The Council of the European Union renewed its arms embargo on Syria this week by another three months, with the slight amendment to allow for “greater non-lethal support and technical assistance for the protection of civilians.” The council further affirmed that it would “actively continue the work underway to assess and review, if necessary, the sanctions regime against Syria in order to support and help the opposition.”
This decision, seen as a compromise between EU members that are solidly against direct military involvement in Syria and those that are ambiguously in favor of it (chiefly Britain), was, like all decisions taken at the supranational level, several months out of date and risibly insufficient. But an added element of pathos in this re-upping of status quo policy can be found in a remarkable new development: Syria’s rebels are now receiving better and more copious arms from some outside actor. Moreover, the way in which those arms are being distributed, as well as to whom, strongly hints that some Western actors are finally acceding to a military option for a conflict that never had a chance for a diplomatic or political breakthrough.
In one of the most strangely neglected stories in the two-year Syria conflict, beginning on January 1, four new weapon models began appearing in large quantities in Daraa province, none used at any time by the Syrian military. The M60 recoilless gun, the M79 Osa rocket launcher, the RPG-22 rocket launcher and the Milkor MGL/RBG-6 grenade launcher hadn’t been shown in any opposition videos until the new year. Every device was used in a massive joint rebel operation against Busr al-Harir, a town previously safely in regime hands to the northeast of Daraa city. Several tanks and BMPs (armored personnel carriers) were destroyed in the ensuing battle and, as Syria analyst James Miller of EA Worldview told me, what distinguished this rebel sortie from others was that “the fighters didn’t seem concerned about preserving the ammunition for these weapons.” Rebels tend to hoard the bullets of their Kalashnikovs, so the fact that they’d promiscuously expend the ammo of more powerful and newer-made arms is noteworthy. And there was another major oddity: Unlike most recent attacks against regime installations, the Busr al-Harir fight was waged mainly by secular or moderate units of the Free Syrian Army, with the normally ever-present Jabhat al-Nusra, the US-blacklisted Syrian branch of al-Qaeda in Iraq, conspicuously absent.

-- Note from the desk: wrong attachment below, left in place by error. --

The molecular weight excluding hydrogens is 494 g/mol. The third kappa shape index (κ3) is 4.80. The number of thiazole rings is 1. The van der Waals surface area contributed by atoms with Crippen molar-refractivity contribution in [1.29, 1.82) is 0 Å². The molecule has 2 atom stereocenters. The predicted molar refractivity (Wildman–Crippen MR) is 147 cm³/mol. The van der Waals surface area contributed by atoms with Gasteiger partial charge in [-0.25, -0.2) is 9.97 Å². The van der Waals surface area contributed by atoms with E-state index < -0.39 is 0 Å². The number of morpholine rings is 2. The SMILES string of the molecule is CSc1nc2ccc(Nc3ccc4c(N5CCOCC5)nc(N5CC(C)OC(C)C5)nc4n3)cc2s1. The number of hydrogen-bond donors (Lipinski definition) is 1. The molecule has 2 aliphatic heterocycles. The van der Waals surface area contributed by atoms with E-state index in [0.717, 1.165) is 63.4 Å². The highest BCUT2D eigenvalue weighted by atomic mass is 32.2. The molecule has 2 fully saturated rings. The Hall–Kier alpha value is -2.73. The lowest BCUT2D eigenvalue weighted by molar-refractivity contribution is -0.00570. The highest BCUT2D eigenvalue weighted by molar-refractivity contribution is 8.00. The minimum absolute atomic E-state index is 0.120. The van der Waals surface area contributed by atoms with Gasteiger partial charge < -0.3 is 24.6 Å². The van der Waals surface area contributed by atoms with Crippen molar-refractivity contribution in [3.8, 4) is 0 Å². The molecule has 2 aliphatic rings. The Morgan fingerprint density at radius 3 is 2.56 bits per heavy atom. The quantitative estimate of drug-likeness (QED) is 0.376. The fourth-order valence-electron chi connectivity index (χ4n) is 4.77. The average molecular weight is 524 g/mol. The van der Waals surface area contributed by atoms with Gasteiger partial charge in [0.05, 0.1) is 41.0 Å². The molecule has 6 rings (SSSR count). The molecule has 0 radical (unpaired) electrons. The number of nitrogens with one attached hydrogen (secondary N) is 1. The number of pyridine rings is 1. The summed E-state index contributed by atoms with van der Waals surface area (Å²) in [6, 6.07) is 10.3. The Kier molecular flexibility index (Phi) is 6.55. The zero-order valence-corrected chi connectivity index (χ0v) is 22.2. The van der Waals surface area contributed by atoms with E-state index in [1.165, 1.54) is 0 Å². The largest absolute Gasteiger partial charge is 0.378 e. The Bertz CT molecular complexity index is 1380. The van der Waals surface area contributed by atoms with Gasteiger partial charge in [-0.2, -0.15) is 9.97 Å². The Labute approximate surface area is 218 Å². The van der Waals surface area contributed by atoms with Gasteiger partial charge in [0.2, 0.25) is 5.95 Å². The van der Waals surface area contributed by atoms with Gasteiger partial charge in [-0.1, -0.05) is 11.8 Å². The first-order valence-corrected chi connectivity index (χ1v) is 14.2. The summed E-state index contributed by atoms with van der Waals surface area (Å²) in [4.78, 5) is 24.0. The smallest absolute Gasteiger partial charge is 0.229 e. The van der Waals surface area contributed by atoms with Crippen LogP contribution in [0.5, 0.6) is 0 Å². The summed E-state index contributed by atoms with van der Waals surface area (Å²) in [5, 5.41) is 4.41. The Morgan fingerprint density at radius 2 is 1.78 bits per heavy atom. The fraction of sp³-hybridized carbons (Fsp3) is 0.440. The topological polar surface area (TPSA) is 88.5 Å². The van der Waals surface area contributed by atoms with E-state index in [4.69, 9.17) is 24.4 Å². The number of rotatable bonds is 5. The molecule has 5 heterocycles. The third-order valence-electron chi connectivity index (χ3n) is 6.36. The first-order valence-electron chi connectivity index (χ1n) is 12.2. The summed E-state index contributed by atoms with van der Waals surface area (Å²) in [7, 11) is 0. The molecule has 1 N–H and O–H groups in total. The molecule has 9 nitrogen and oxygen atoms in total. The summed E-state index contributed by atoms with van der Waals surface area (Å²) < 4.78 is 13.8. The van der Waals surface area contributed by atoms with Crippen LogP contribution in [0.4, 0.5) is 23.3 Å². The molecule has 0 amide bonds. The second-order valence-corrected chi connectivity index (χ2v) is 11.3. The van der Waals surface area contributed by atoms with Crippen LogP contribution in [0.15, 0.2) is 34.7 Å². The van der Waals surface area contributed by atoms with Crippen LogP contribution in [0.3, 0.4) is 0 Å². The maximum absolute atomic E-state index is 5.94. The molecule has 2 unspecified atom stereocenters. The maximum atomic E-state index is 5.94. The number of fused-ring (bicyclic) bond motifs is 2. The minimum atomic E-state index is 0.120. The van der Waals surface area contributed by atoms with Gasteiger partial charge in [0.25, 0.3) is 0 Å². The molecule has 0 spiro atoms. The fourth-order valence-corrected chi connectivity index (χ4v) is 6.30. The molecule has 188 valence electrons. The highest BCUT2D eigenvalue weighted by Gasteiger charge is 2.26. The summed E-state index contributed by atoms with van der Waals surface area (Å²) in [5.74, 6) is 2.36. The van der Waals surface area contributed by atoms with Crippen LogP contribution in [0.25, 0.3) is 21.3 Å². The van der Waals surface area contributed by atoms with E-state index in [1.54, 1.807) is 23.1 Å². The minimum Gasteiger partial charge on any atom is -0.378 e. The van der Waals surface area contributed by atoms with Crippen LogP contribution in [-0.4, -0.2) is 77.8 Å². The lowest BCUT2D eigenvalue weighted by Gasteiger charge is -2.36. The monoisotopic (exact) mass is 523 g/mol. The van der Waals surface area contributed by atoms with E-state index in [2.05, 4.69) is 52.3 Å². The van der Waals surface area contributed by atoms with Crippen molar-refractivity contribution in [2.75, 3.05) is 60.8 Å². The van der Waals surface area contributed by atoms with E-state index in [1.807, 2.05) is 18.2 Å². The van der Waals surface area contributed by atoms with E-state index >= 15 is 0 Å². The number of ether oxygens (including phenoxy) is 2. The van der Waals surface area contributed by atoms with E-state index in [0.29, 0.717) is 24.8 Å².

Busr al-Harir was by no means a one-off. Rebels continued to penetrate the southern province where the anti-regime protest movement took off in earnest in March 2011. More tanks and BMPs have gone up in flames in Zeizun, northwest of Daraa city, and others have been captured by the FSA. Rebels are approaching the city from the east and north, though also hitting within its limits from the south. On Valentine’s Day, they laid siege to El Sahoah, east of the city, eliminating an entire military convoy and sacking an air base and making off with at least one BMP. Four days later, they captured a checkpoint on Dam Road, affording them a new southeastern point of ingress into Daraa city. If this provincial capital were to be ring-fenced or taken by the opposition, Miller writes, it’d mark a significant setback for the regime because it would allow the rebels a direct supply line from Jordan straight into Damascus, where rebel operations are also taking place in the outlying suburbs and in the capital itself.
From Daraa, these munitions began popping up in other provinces. According to Eliot Higgins, who blogs obsessively about Syrian warfare as “Brown Moses” and who first uncovered the new hardware in Syria, the RPG-22 and M60 have since turned up in Idlib; the RPG-22, M79 and RBG-6 in Hama; the RPG-22 and M79 in Aleppo; and all four have appeared in Damascus. In an email, Higgins said that markings from M79 rocket pods suggest a manufacture date of 1990-1991, although the rocket launcher itself was first manufactured in 1979. Yet clearly this is still an improvement on the more commonly used RPG-7.
In one video, rebels demonstrate how the M79 works to a relevant figure: Colonel Abdul-Jabbar Mohammed Ogaidi, the FSA representative of the Northern Front of the Supreme Military Council. He also, intriguingly, serves on the Front’s Armament Committee. (Ogaidi was a main point man for Future Movement MP Okab Sakr, who previously ran consignments of light weapons into Syria.)